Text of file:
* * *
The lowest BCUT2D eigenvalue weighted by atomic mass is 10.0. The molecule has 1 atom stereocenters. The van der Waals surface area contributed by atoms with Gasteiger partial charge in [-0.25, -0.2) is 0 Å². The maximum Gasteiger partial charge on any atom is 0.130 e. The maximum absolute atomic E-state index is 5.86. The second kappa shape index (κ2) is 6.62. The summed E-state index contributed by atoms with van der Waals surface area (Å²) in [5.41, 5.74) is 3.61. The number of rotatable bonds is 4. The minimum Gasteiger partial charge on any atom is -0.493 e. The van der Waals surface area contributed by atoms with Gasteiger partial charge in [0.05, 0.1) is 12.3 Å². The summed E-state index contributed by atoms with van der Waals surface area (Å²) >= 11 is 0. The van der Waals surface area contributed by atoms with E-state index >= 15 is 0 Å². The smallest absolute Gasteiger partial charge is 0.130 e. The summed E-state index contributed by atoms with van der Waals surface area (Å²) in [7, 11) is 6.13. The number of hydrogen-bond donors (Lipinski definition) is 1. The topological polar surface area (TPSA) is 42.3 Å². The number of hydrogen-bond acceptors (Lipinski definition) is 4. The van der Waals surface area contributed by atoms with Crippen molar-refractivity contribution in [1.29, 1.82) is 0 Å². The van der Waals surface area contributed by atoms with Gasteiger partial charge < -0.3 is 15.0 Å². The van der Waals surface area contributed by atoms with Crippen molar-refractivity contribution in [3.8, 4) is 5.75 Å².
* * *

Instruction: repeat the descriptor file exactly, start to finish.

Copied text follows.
The lowest BCUT2D eigenvalue weighted by atomic mass is 10.0. The molecule has 1 atom stereocenters. The van der Waals surface area contributed by atoms with Gasteiger partial charge in [-0.25, -0.2) is 0 Å². The maximum Gasteiger partial charge on any atom is 0.130 e. The maximum absolute atomic E-state index is 5.86. The second kappa shape index (κ2) is 6.62. The summed E-state index contributed by atoms with van der Waals surface area (Å²) in [5.41, 5.74) is 3.61. The number of rotatable bonds is 4. The minimum Gasteiger partial charge on any atom is -0.493 e. The van der Waals surface area contributed by atoms with Gasteiger partial charge in [0.05, 0.1) is 12.3 Å². The summed E-state index contributed by atoms with van der Waals surface area (Å²) >= 11 is 0. The van der Waals surface area contributed by atoms with E-state index >= 15 is 0 Å². The smallest absolute Gasteiger partial charge is 0.130 e. The summed E-state index contributed by atoms with van der Waals surface area (Å²) in [7, 11) is 6.13. The number of hydrogen-bond donors (Lipinski definition) is 1. The topological polar surface area (TPSA) is 42.3 Å². The number of hydrogen-bond acceptors (Lipinski definition) is 4. The van der Waals surface area contributed by atoms with Crippen molar-refractivity contribution in [1.29, 1.82) is 0 Å². The van der Waals surface area contributed by atoms with Gasteiger partial charge < -0.3 is 15.0 Å². The van der Waals surface area contributed by atoms with Crippen molar-refractivity contribution in [3.8, 4) is 5.75 Å².